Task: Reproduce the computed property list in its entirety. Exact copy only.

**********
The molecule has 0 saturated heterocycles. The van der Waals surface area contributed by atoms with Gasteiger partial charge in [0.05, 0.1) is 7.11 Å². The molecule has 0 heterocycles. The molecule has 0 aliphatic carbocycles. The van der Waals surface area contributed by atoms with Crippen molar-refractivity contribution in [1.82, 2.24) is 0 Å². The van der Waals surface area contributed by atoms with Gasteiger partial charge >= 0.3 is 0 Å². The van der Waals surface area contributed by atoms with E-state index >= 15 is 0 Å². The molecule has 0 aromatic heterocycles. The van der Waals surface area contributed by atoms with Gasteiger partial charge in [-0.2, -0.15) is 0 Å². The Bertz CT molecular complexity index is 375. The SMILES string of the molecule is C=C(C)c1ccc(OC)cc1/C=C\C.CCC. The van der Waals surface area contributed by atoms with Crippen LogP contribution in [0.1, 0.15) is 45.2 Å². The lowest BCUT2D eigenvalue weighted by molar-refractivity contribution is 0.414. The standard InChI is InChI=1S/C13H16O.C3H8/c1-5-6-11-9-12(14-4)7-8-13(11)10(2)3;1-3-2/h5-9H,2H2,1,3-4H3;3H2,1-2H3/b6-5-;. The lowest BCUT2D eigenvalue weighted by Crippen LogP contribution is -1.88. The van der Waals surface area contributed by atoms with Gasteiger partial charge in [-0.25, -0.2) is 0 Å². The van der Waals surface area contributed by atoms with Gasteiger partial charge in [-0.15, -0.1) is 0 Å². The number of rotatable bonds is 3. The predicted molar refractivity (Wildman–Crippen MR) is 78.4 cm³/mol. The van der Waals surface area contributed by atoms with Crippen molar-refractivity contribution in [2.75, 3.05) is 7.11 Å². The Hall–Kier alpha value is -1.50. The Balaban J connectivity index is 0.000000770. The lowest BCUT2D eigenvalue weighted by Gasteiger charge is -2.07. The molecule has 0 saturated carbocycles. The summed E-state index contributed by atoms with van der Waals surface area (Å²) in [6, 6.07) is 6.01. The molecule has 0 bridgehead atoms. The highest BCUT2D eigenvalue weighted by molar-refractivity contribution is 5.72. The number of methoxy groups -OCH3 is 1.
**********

The molecule has 0 saturated heterocycles. The van der Waals surface area contributed by atoms with Gasteiger partial charge in [0.05, 0.1) is 7.11 Å². The molecule has 0 heterocycles. The molecule has 0 aliphatic carbocycles. The van der Waals surface area contributed by atoms with Crippen molar-refractivity contribution in [1.82, 2.24) is 0 Å². The van der Waals surface area contributed by atoms with Gasteiger partial charge >= 0.3 is 0 Å². The van der Waals surface area contributed by atoms with E-state index >= 15 is 0 Å². The molecule has 0 aromatic heterocycles. The van der Waals surface area contributed by atoms with Gasteiger partial charge in [-0.2, -0.15) is 0 Å². The Bertz CT molecular complexity index is 375. The SMILES string of the molecule is C=C(C)c1ccc(OC)cc1/C=C\C.CCC. The van der Waals surface area contributed by atoms with Crippen LogP contribution in [0.1, 0.15) is 45.2 Å². The lowest BCUT2D eigenvalue weighted by molar-refractivity contribution is 0.414. The standard InChI is InChI=1S/C13H16O.C3H8/c1-5-6-11-9-12(14-4)7-8-13(11)10(2)3;1-3-2/h5-9H,2H2,1,3-4H3;3H2,1-2H3/b6-5-;. The lowest BCUT2D eigenvalue weighted by Crippen LogP contribution is -1.88. The van der Waals surface area contributed by atoms with Gasteiger partial charge in [-0.25, -0.2) is 0 Å². The van der Waals surface area contributed by atoms with Gasteiger partial charge in [-0.15, -0.1) is 0 Å². The number of rotatable bonds is 3. The predicted molar refractivity (Wildman–Crippen MR) is 78.4 cm³/mol. The van der Waals surface area contributed by atoms with Crippen molar-refractivity contribution in [2.75, 3.05) is 7.11 Å². The Hall–Kier alpha value is -1.50. The Balaban J connectivity index is 0.000000770. The lowest BCUT2D eigenvalue weighted by Gasteiger charge is -2.07. The molecule has 0 saturated carbocycles. The summed E-state index contributed by atoms with van der Waals surface area (Å²) in [6, 6.07) is 6.01. The molecule has 0 bridgehead atoms. The highest BCUT2D eigenvalue weighted by molar-refractivity contribution is 5.72. The number of methoxy groups -OCH3 is 1.